One book I found wonderful years ago is called Way of the White Clouds by Lama 
Anagarika Govinda - he was a Westerner who was Buddhist and spent a good deal 
of time 
in Tibet in the 1930's and 40's as I recall.  He witnessed the lung-gom-pa 
runners and 
reports on the wonderful art and traditions beore the Chinese came in.  I think 
his wife 
was specialist on Tibertan art and so they travelled from monastery to 
monastery to see 
and record the art.

--- In FairfieldLife@yahoogroups.com, Vaj <[EMAIL PROTECTED]> wrote:
>
> 
> On Aug 6, 2006, at 11:12 AM, curtisdeltablues wrote:
> 
> > "Really has a lot to do with not knowing what you're doing and using
> > people as guinea pigs.
> >
> > In traditional yogic flying, the entire first stage is from a
> > standing, bent-knee position and done as a step/jump kinda thing.
> > Instead of injuring one, it builds strength, stamina and numeorus
> > yogic benefits."
> >
> > Very interesting.  It sounds more like martial arts movements.
> 
> It's combined with a style of yogic running. In many old Tibetan  
> biographies--of course this was before telegraph, radio or telephone-- 
> the Tibetan kings used yogic runners/flyers to dispatch messages.  
> There are contemporary accounts of witnesses who've seen these yogis,  
> called "lung gompas": "air yogis".
> 
> The training does resemble, in some aspects, martial arts training,  
> where moving asanas are linked to breathing and visualization.
> 
> 
> Lung-gom-pa Runners of Tibet
> 
> The Marathon monks of Japan are quite similar to the Lung-gom-pa  
> runners of old Tibet. There have been many records kept of these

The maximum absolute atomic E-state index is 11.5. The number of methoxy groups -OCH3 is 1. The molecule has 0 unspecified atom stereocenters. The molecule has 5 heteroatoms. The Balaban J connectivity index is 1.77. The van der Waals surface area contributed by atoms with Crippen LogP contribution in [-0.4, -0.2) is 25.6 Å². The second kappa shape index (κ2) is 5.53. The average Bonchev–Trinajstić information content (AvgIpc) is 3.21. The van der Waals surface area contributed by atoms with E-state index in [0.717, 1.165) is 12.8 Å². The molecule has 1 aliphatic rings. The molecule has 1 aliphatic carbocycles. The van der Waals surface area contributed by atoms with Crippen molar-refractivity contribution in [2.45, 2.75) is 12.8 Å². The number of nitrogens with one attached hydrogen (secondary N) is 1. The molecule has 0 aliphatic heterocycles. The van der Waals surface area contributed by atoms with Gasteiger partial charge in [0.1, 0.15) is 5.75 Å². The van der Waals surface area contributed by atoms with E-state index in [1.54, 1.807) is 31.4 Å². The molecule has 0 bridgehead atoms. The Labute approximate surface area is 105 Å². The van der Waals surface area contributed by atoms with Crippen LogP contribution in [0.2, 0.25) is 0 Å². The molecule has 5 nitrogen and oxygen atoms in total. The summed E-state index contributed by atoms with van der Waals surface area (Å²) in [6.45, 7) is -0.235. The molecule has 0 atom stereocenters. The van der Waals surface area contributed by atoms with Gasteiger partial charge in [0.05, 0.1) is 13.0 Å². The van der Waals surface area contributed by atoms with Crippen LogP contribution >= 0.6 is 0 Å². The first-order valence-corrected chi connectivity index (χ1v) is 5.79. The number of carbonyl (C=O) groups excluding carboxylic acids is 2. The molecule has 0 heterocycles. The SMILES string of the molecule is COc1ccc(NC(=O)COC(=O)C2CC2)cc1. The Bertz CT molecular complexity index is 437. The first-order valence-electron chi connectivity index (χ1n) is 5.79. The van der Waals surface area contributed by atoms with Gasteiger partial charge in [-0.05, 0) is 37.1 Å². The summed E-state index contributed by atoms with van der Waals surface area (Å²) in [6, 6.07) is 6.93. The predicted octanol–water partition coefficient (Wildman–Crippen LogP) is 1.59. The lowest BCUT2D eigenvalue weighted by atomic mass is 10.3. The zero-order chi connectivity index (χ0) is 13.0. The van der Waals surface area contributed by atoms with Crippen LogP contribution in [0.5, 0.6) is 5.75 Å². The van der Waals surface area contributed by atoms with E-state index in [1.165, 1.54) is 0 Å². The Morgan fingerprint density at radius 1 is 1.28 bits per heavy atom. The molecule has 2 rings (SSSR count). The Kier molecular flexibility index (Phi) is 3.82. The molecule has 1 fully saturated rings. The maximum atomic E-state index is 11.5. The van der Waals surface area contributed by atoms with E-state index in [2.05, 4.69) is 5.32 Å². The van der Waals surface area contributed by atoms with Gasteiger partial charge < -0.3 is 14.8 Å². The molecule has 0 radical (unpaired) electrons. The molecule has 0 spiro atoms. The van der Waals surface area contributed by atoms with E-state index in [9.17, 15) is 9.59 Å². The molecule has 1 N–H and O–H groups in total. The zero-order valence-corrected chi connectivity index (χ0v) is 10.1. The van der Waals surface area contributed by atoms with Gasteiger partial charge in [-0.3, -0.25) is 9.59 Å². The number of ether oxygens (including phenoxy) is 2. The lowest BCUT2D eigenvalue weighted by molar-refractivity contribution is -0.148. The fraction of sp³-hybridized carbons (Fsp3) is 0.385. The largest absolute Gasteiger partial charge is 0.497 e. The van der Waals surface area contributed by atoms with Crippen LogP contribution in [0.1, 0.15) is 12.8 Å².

> amazing running monks who appear to fly when they run. Across grassy  
> plains, they seem to float apparently in a trance. They are said to  
> travel nonstop for forty-eight hours or more and can cover more than  
> 200 miles a day. Many are said to be faster than horses and at times  
> they were used to convey messages across a country.
> 
> In order to qualify as a lung-gom-pa runner, the trainee must first  
> learn to master seated meditation. They had lots of emphasis on  
> breath control and visualization techniques. They had to be able to  
> imagine their own bodies as being light as a feather.
> 
> Other techniques they had to master required them to watch a single  
> star in the sky intently for days, never allowing themselves to be  
> distracted. When they have attained this ability of moving  
> meditation, they are able to fly like the wind.
> 
> The term "lung-gom" is used for the kind of training that develops  
> uncommon nimbleness and gives them the ability to make  
> extraordinarily long tramps with amazing rapidity. They run at a  
> rapid pace without ever having to stop for days. They do not run  
> short, quick races but have the ability to go far distances in a  
> quick amount of time.
> 
> "The Way of the White Clouds" by Lama Anagarika Govinda explains that  
> the word Lung, pronounced rlun, signifies the state of air as well as  
> vital energy or psychic force. Gom means meditation, contemplation,  
> concentration of mind and soul upon a certain subject. It has to do  
> with the emptying of one's mind of all subject-object relationships.  
> This means that a lung-gom-pa runner is not a man who has the ability  
> to fly through air, but one who can control his energy, re-channel  
> and concentrate it in a new direction. These lung-gom-pa runners  
> follow the ancient practice of pranayama. They follow the idea of  
> completely anonymity and therefore no one is allowed to talk to them  
> or see any part of their bodies.
>







To subscribe, send a message to:
[EMAIL PROTECTED]

Or go to: 
http://groups.yahoo.com/group/FairfieldLife/
and click 'Join This Group!' 
Yahoo! Groups Links

<*> To visit your group on the web, go to:
    http://groups.yahoo.com/group/FairfieldLife/

<*> To unsubscribe from this group, send an email to:
    [EMAIL PROTECTED]

<*> Your use of Yahoo! Groups is subject to:
    http://docs.yahoo.com/info/terms/
 


Reply via email to